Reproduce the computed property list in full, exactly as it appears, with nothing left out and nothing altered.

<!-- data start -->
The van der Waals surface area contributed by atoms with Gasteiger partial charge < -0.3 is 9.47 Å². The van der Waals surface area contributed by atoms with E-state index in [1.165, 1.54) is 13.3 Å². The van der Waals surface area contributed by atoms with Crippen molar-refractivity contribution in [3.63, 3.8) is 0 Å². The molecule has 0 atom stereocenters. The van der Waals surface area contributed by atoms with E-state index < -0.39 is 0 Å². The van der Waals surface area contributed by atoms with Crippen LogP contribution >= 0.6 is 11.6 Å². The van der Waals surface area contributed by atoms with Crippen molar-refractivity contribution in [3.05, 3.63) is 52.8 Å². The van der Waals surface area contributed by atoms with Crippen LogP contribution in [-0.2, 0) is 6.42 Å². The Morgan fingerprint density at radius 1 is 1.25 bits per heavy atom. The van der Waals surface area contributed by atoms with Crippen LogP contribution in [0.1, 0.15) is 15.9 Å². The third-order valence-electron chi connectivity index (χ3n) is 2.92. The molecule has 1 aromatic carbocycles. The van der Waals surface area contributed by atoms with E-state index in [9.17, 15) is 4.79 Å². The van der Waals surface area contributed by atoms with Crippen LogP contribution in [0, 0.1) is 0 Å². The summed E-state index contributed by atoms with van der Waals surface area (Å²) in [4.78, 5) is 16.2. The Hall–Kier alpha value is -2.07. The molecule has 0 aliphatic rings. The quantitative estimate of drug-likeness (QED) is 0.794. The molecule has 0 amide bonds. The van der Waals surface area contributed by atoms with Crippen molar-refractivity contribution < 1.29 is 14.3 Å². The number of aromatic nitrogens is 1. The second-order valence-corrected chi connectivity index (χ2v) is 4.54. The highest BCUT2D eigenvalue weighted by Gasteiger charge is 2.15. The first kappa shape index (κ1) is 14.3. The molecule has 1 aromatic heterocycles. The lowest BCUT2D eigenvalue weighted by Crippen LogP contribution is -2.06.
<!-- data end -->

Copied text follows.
The van der Waals surface area contributed by atoms with Gasteiger partial charge < -0.3 is 9.47 Å². The van der Waals surface area contributed by atoms with E-state index in [1.165, 1.54) is 13.3 Å². The van der Waals surface area contributed by atoms with Crippen molar-refractivity contribution in [3.63, 3.8) is 0 Å². The molecule has 0 atom stereocenters. The van der Waals surface area contributed by atoms with E-state index < -0.39 is 0 Å². The van der Waals surface area contributed by atoms with Crippen LogP contribution >= 0.6 is 11.6 Å². The van der Waals surface area contributed by atoms with Crippen molar-refractivity contribution in [3.05, 3.63) is 52.8 Å². The van der Waals surface area contributed by atoms with Crippen LogP contribution in [-0.2, 0) is 6.42 Å². The Morgan fingerprint density at radius 1 is 1.25 bits per heavy atom. The van der Waals surface area contributed by atoms with Crippen LogP contribution in [0.1, 0.15) is 15.9 Å². The third-order valence-electron chi connectivity index (χ3n) is 2.92. The molecule has 1 aromatic carbocycles. The van der Waals surface area contributed by atoms with E-state index in [9.17, 15) is 4.79 Å². The van der Waals surface area contributed by atoms with Crippen LogP contribution in [0, 0.1) is 0 Å². The summed E-state index contributed by atoms with van der Waals surface area (Å²) in [4.78, 5) is 16.2. The Hall–Kier alpha value is -2.07. The molecule has 0 aliphatic rings. The quantitative estimate of drug-likeness (QED) is 0.794. The molecule has 0 amide bonds. The van der Waals surface area contributed by atoms with Crippen molar-refractivity contribution < 1.29 is 14.3 Å². The number of aromatic nitrogens is 1. The second-order valence-corrected chi connectivity index (χ2v) is 4.54. The highest BCUT2D eigenvalue weighted by Gasteiger charge is 2.15. The first kappa shape index (κ1) is 14.3. The molecule has 1 aromatic heterocycles. The lowest BCUT2D eigenvalue weighted by Crippen LogP contribution is -2.06.